Snowbirding from Canada - Fiberglass RV


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Old 10-01-2017, 08:27 AM   #1
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Name: Patricia
Trailer: 1975 Ventura
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Snowbirding from Canada

I would be very interested to hear from others from Canada or the upper midwest about just how you go about getting to the warm south, especially the southwest.
I realize that it would be best to leave in the late fall but that is not in the cards for this year so I am looking at January. I would certainly wait for a week or so with clear weather.
Being completely new to traveling with a trailer, I am curious how experienced snowbirds do it. Do you stay in motels on the way? Is this a concern with a trailer?
My first thought is to go straight south to avoid driving through mountains, and then head west.
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Old 10-01-2017, 08:39 AM   #2
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Name: John Michael
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Originally Posted by Patricia D. View Post
I would be very interested to hear from others from Canada or the upper midwest about just how you go about getting to the warm south, especially the southwest.
I realize that it would be best to leave in the late fall but that is not in the cards for this year so I am looking at January. I would certainly wait for a week or so with clear weather.
Being completely new to traveling with a trailer, I am curious how experienced snowbirds do it. Do you stay in motels on the way? Is this a concern with a trailer?
My first thought is to go straight south to avoid driving through mountains, and then head west.
When we head West or SW from Wisconsin in late January we tow the winterized Scamp and camp dry for the first 3+ days. We flush the toilet with RV antifreeze and watch the radar to avoid storms. Last trip the first wet pavement was a few miles out of Seattle. One night we stayed in a motel when the temps were below zero in Nebraska. We tend to drive on interstate highways for long days as there is not much fun in stopping on the windy plains in Winter. The pavements are dry and safe unless you meet a storm. We don't do that. The Weatherbug app really helps.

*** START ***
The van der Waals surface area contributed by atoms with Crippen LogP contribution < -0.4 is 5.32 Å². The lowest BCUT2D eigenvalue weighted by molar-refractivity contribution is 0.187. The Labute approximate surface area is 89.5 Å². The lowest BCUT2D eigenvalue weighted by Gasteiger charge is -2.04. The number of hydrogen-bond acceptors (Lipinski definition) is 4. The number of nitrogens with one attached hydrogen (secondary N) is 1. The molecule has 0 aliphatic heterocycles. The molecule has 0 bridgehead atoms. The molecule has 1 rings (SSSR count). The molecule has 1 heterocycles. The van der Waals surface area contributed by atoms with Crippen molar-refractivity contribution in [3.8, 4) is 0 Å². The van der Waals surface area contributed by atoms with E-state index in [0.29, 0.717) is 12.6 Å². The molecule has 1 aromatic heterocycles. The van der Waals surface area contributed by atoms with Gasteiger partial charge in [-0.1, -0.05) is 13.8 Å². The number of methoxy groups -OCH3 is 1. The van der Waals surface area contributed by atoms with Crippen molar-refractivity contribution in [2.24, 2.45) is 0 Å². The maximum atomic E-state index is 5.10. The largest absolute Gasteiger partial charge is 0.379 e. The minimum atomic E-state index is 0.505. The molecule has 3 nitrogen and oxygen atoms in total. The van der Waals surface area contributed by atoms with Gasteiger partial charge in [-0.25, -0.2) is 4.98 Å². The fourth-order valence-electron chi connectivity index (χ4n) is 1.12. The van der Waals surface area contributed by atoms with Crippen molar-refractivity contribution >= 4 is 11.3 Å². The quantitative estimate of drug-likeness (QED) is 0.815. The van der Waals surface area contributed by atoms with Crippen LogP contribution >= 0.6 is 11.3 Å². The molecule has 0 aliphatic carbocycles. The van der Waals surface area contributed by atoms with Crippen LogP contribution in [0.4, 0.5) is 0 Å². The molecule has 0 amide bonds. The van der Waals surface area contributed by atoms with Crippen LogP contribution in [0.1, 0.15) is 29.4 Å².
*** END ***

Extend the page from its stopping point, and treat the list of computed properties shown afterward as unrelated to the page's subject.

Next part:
We use the propane furnace to keep warm, though a thick down quilt helps lots. All the miles keep the battery topped off.

Safe travels and Happy Trails, john
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Old 10-01-2017, 08:44 AM   #3
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Name: Lyle
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Not terribly experienced, went from Michigan to Florida for about 6 weeks last year. I found that most of the State and County parks, starting in Ohio, even a few in Michigan, are open year-round. I had no problem finding a place to stay until I got to Florida, then places without a reservation were a bit scarce.

I used the Allstays app to find a couple of places, State Highway maps for the others. I took 5 days to make the drive, so four stays on the way down, three on the way back - no problems without reservations.
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Old 10-01-2017, 08:48 AM   #4
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Last January we snowbirded by driving from SE Michigan to west Texas. First night stop was at the Percival Springs Airport and RV Park(!!) in southern Illinois. This tiny park has electrical hookups and showers. Glad we did this because it was windy and about 32 degrees with a couple of inches of snow and ice on the ground. The next stop was a municipal campground (with hookups and showers) in North Little Rock, Arkansas right on the river. At this point, didn't actually need hookups because the temps were well above freezing.